George,

From what I understand, the two main 'advantages' over the True-Fire or the original system is that there is automatic spark advance so that you don't have to worry with the spark lever after an initial simple calibration procedure each time you start the engine. The other is that the performance of the engine is enhanced. I've yet to have anyone explain to me why. It is my assumption that the computer program in the E-timer is better able to make the decision and therefore adjustment to the timing than the average T owner. And as Seth has pointed out before, it eliminates the 22.5 degree steps in timing of the original system running on MAG.

What I would like to know: Say my T runs on 12v battery, so the coil ramp up time is similar to MAG operation, but I have infinite adjustment of the advance within its range. Say my timer is perfectly centered on the camshaft. Say I have the extrordinary ability to detect minor changes in the engine's need for spark adjustment and the reflexes quick enough to make the necessary adjsutments. Will I get the same performance as an E-Timer? If not, why not?


Top of pagePrevious messageNext messageBottom of page Link to this message  By Jim Thode on Tuesday, December 21, 2010 - 12:50 pm:

Hal,
I don't know for sure but I could see that an E-timer may have an advantage over the 12V or mag operation. With the 12V and mag operation the ramp up time is controlled spring on the coil points and is not adjustable out side of a certain range. The ramp up time on an E timer is controlled by the E timer and is longer on the first firing that ignites to fuel. So depending on what the optimum ramp up time required to get the max spark, the E timer could have an advantage because is can be designed to have a longer ramp up time then possable with the points.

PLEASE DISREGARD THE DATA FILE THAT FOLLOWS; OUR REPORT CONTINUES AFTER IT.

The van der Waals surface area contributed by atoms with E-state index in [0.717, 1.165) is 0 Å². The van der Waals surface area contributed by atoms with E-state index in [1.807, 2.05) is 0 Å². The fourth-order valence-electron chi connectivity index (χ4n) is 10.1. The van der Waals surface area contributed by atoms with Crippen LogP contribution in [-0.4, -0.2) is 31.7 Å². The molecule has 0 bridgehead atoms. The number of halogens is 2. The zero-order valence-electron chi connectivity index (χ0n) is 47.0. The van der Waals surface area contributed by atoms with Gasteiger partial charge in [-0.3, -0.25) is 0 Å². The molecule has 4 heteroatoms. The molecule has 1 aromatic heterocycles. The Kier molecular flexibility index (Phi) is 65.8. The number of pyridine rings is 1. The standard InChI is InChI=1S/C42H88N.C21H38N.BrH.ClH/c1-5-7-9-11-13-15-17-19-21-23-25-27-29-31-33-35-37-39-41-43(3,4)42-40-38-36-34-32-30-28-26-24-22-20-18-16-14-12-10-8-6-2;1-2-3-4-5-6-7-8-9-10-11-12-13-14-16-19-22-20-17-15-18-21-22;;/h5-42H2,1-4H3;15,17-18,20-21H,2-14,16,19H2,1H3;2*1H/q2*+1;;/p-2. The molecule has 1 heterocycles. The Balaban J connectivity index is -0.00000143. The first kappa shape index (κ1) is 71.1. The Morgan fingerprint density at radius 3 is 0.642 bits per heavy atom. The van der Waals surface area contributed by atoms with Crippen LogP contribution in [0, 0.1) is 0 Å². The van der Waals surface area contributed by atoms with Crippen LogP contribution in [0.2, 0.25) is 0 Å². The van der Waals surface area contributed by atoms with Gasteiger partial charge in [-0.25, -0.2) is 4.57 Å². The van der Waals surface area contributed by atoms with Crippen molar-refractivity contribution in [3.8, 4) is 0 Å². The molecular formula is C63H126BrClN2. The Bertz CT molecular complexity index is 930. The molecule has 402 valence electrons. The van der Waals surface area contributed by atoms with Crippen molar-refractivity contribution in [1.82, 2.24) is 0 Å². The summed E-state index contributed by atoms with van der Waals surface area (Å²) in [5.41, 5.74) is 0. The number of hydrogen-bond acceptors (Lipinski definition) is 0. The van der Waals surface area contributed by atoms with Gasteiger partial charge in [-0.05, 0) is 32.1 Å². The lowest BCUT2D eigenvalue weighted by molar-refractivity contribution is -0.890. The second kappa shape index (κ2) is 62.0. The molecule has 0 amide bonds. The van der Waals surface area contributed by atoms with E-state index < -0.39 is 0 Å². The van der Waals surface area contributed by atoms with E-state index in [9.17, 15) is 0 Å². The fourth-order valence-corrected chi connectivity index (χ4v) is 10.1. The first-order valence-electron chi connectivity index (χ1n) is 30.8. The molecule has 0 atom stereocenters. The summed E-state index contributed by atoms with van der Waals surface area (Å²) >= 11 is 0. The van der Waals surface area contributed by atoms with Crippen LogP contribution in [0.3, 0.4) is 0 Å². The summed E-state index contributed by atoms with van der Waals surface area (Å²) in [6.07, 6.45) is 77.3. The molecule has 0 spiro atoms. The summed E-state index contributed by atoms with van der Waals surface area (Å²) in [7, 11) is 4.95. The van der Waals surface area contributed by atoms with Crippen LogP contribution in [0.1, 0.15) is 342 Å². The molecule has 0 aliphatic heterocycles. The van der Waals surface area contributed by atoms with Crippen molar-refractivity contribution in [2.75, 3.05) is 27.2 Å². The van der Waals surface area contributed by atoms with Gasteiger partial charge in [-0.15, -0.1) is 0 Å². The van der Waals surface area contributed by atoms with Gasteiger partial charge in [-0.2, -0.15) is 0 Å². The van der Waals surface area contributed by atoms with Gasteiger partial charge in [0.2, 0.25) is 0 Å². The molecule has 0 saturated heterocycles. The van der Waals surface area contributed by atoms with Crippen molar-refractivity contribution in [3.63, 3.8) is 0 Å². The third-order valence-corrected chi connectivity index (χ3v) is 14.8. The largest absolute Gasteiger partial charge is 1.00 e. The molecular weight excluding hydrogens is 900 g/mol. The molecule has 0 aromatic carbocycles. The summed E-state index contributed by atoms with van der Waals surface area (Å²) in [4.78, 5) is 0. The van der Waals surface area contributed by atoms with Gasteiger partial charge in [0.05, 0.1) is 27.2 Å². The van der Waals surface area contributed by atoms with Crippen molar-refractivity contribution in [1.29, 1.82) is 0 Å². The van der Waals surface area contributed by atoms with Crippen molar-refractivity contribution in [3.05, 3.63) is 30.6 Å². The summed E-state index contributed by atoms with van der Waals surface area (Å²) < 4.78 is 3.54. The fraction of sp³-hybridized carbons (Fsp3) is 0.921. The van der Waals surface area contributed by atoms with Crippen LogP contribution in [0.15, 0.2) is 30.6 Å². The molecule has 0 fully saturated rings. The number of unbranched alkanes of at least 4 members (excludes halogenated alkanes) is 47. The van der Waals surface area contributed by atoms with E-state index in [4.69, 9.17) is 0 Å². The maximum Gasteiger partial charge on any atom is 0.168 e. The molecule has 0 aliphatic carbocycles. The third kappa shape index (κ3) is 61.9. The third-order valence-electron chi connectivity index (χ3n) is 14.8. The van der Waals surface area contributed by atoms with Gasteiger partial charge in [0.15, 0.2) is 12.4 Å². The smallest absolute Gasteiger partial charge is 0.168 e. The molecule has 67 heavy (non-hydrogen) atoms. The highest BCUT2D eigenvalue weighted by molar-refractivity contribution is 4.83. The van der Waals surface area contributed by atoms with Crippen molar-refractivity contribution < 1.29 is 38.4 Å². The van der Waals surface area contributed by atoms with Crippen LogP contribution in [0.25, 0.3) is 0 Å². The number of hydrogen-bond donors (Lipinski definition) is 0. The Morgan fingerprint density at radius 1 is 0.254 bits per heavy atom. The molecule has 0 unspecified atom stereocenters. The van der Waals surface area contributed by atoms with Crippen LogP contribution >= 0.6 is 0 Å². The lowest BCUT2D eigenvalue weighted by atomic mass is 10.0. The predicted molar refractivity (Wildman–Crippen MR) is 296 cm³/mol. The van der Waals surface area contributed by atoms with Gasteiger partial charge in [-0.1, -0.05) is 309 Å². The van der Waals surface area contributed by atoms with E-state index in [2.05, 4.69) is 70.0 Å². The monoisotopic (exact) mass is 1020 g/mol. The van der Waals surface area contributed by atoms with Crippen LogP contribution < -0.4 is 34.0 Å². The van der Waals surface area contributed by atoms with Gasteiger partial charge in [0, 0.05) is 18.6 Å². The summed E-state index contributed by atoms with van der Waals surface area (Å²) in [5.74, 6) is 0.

Jim


Top of pagePrevious messageNext messageBottom of page Link to this message  By Bob Jablonski on Tuesday, December 21, 2010 - 02:06 pm:

Hal, Jim, George & All:

Just got back from my 30 mile ride.......... very un-eventful. No breakdowns, no ignition problems,.... only event was to fill tank ( started out with 3 gallons )so I wouldn't have to use the cell phone for help.

The gas station kid saw his first Model T today & had to take a cell phone picture... ( youth is wasted on the young ). Set the spark & throttle, turned the key to battery & hand cranked to show-off... gave a slow quarter turn & engine lit off, all to the kid's amazement.

The automatic advance feature gives dead on spark at a walking pace or at any speed.

I stand corrected about the coil capacitors, leaking or not the coils will still perform as new with the E-Timer. I swapped an flea market set of coils, by-passed the points, & engine ran just as good as before with my re-built coils.

My fun time is limited today, will have the weekend for more.

Merry Christmas to all & to All a good "E-Timer" !!!

Bob Jablonski


Top of pagePrevious messageNext messageBottom of page Link to this message  By William L. Vanderburg on Tuesday, December 21, 2010 - 02:13 pm:

Yay for you, Bob!